DISC 2008
September 22-24, 2008, Arcachon, France.
22nd International Symposium on Distributed Computing

Invited Speakers

The invited speakers list (in alphabetic order):

  • Phillip B. Gibbons,

    Fun with Networks: Social, Sensor, and Shape Shifting

    Part of the "fun" in algorithmic research in networking arises from the emergence of important new network settings. These new settings bring new algorithmic problems to be formulated and studied. In this talk, we consider three such settings. First, we consider social networks and how they can be used in a novel way to defend against Sybil attacks in P2P distributed systems. In a Sybil attack, a malicious user creates a very large number of fake identities in order to out-vote the honest users in collaborative P2P tasks. Our protocols, SybilGuard and its follow-on SybilLimit, use randomized routes (a variant of random walks) on a social network topology in order to reject all but a limited number of votes by fake identities. Second, we consider wireless sensor networks and how to perform robust, in-network aggregation in an energy-efficient way. Our approach, Synopsis Diffusion, seeks to combine the energy-efficiency of tree-based aggregation with the robustness of gossip-based aggregation. This is accomplished through the use of order-and-duplicate-insensitive (ODI) synopses, which enable the efficient, robust use of the broadcast wireless medium. We present a theory of ODI synopses, as well as open problems. Finally, we look ahead to a new network setting arising from modular robotic ensembles of billions of submillimeter-sized modules, called catoms. Catoms dynamically form physical shapes by "rolling" across each other under software control. While we present a few initial results, devising an effective communication scheme for such networks remains an open problem.
    This talk covers joint work with Casey Helfrich, Michael Kaminsky, Amit Manjhi, Todd Mowry, Suman Nath, Padmanabhan Pillai, Srinivasan Seshan, and Haifeng Yu.

  • David Harel,

    In Silico Biology, or On Comprehensive and Realistic Modeling

    The talk shows the way software and systems engineering, especially of reactive systems, can be applied beneficially to the life sciences. We will discuss the idea of comprehensive and realistic computerized modeling of biological systems. In comprehensive modeling the main purpose is to understand an entire system in detail, utilizing in the modeling effort all that is known about the system, and to use that understanding to analyze and predict behavior in silico. In realistic modeling the main issue is to model the behavior of actual elements, making possible totally interactive and modifiable realistic executions and simulations that reveal emergent properties. I will address the motivation for such modeling and the philosophy underlying the techniques for carrying it out, as well as the crucial question of when such models are to be deemed valid, or complete. The examples I will present will be from among the biological modeling efforts my group has been involved in: T cell development in the thymus, lymph node behavior, organogenesis of the pancreas, fate determination in the reproductive system of C. elegans , and a generic cell model. I will also discuss a long-term "grand challenge" --- to model a full multi-cellular organism.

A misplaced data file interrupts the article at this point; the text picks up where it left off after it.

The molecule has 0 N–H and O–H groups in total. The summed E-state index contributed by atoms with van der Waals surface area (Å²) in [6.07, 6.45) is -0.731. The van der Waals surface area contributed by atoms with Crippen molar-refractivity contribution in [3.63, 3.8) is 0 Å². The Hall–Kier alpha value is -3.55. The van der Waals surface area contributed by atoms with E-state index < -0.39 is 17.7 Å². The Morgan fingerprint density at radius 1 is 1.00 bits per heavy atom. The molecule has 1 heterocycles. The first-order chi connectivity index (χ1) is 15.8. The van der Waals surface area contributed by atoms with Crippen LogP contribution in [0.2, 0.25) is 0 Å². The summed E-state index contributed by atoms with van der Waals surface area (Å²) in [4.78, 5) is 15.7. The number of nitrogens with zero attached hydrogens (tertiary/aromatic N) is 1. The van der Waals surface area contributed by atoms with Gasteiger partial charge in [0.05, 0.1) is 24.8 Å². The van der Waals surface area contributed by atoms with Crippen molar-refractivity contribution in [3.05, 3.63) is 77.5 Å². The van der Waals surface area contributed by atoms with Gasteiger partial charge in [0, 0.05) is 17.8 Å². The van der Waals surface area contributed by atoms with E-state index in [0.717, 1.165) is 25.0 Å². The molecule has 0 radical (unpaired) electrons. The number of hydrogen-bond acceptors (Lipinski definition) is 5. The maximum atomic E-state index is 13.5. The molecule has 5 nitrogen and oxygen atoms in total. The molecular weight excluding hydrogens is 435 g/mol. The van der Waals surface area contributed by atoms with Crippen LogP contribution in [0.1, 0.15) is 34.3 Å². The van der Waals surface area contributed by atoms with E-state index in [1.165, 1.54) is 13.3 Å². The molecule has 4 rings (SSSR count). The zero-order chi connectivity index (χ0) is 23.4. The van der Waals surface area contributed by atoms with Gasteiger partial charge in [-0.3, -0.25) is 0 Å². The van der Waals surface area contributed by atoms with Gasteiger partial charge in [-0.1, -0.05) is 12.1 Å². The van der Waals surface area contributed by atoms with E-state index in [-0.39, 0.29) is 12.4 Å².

• Alexander A. Shvartsman,

    Distributed Cooperation and Adversity: Complexity Trade-Offs

    The problem of cooperatively performing a collection of tasks in a decentralized setting where the computing medium is subject to undesirable perturbations is one of the fundamental problems in distributed computing, with applications encompassing such important areas as Internet supercomputing, parallel simulation, and multi-agent collaboration. The perturbations in the computing medium are typically due to processor and software failures (benign or malicious), communication breakdowns, and unpredictable delays. Such perturbations become even more prominent when an application needs to harness massive amounts of available computational resources. To develop efficient solutions for computation problems based on distributed cooperation, it is important to understand efficiency trade-offs characterizing the ability of p processors to cooperate on t tasks in key models of computation in the presence of adversity. In this talk we survey historical and recent results for distributed cooperation roughly grouped along the following topics: (i) fundamental failure-sensitive bounds for distributed cooperation problems for synchronous crash-prone processors, (ii) upper and lower bounds on distributed cooperation in shared-memory models, (iii) bounds on distributed work in message-passing models and on redundant work for processors that may experience prolonged absence of communication.


Pôle RésCom